Premium Content

Access "Editorial: Who will run the storage shop?"

Published: 20 Oct 2012

Not too long ago, storage managers were kept company by the sound of spinning disks and whirring tape drives. Today, the din of storage systems is barely audible as business unit folks, application development dudes, compliance officers, network gurus--heck, even corporate lawyers--crowd onto the raised floor. And they all have something to say about how storage should be run. When life was simple, disk jockeys could enjoy their solitude; now everyone wants to get into the storage act. Not surprising, really, with every company on the planet worrying about exposing their intellectual property, protecting customer info or trying not to be on the receiving end of a lawsuit. So why are all of these nonstorage types horning in on what was previously a barely noticed niche in the data center? It's the data; more accurately, it's the realization that it's not data after all, but information. In today's business world, information is the thing and it's sitting on your storage systems. I've rattled on before about how storage has shifted from being just a bunch of ... Access >>>

Access TechTarget
Premium Content for Free.

By submitting you agree to receive email from TechTarget and its partners. If you reside outside of the United States, you consent to having your personal data transferred to and processed in the United States. Privacy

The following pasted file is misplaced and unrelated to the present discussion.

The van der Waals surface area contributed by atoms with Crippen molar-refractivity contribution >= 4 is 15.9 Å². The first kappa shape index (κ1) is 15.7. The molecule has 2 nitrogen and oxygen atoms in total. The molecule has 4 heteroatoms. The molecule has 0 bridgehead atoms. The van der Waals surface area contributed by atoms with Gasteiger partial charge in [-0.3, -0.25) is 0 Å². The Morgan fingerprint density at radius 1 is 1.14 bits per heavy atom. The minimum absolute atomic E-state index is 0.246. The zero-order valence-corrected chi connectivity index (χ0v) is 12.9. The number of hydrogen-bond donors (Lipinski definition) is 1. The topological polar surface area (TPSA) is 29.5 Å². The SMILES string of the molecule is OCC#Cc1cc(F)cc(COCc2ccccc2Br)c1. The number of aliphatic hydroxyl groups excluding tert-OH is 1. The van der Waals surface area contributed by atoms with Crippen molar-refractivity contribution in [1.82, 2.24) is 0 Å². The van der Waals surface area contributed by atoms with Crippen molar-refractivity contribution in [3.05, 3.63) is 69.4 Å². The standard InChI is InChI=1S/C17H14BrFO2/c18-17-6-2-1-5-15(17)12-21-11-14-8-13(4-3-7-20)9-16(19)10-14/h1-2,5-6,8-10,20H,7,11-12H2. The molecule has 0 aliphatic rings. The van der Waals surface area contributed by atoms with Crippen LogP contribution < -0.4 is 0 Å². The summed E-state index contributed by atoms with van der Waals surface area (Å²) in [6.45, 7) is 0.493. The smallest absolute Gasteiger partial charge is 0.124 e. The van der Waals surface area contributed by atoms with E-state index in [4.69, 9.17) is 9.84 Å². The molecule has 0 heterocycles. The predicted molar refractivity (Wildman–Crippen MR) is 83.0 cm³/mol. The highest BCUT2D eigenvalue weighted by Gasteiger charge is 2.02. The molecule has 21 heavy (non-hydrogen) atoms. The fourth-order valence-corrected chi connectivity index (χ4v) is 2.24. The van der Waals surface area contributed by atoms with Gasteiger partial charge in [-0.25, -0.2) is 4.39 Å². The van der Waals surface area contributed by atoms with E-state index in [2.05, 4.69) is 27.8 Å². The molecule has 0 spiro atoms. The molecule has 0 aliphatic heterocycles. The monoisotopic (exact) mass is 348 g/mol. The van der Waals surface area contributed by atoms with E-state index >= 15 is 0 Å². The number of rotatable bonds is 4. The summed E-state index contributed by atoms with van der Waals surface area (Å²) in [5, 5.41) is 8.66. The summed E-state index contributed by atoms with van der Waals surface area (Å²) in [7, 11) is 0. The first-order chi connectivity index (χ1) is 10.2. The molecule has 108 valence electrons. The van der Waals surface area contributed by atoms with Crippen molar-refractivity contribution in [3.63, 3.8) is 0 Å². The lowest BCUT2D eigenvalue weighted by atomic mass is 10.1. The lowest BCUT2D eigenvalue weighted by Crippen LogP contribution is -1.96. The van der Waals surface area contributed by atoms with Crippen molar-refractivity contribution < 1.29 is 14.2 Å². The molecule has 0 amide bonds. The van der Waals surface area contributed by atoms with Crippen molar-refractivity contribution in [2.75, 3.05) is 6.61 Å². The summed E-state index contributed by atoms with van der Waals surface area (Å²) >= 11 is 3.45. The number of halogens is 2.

What's Inside

Features
  • Columns
    • Storage Bin: Duplessie's theory of evolution

      Evolutionary changes in the storage world have opened the door to scores of smaller companies. Some of these startups have seized the opportunity, taking advantage of the current market dynamics. Good for them; but it's even better for you, with more choice and innovation than we've seen in a long time.

    • Hot Spots: Remote workers, stand up and be counted

      Remote-office workers need to share their experiences with corporate IT because there are many different issues associated with working remotely and a wide range of products to address those problems.

    • Best Practices: Balance workloads with RAID types

      Vendors will tell you how beautifully parity-based RAID works in their storage subsystems, making it almost unnecessary to use any type of striped/mirrored RAID protection. But if you don't match the workload profile of the application to how storage is provisioned in the array, you could wind up with a poorly balanced system.

    • Editorial: Who will run the storage shop?

      Who will run the storage shop?

More Premium Content Accessible For Free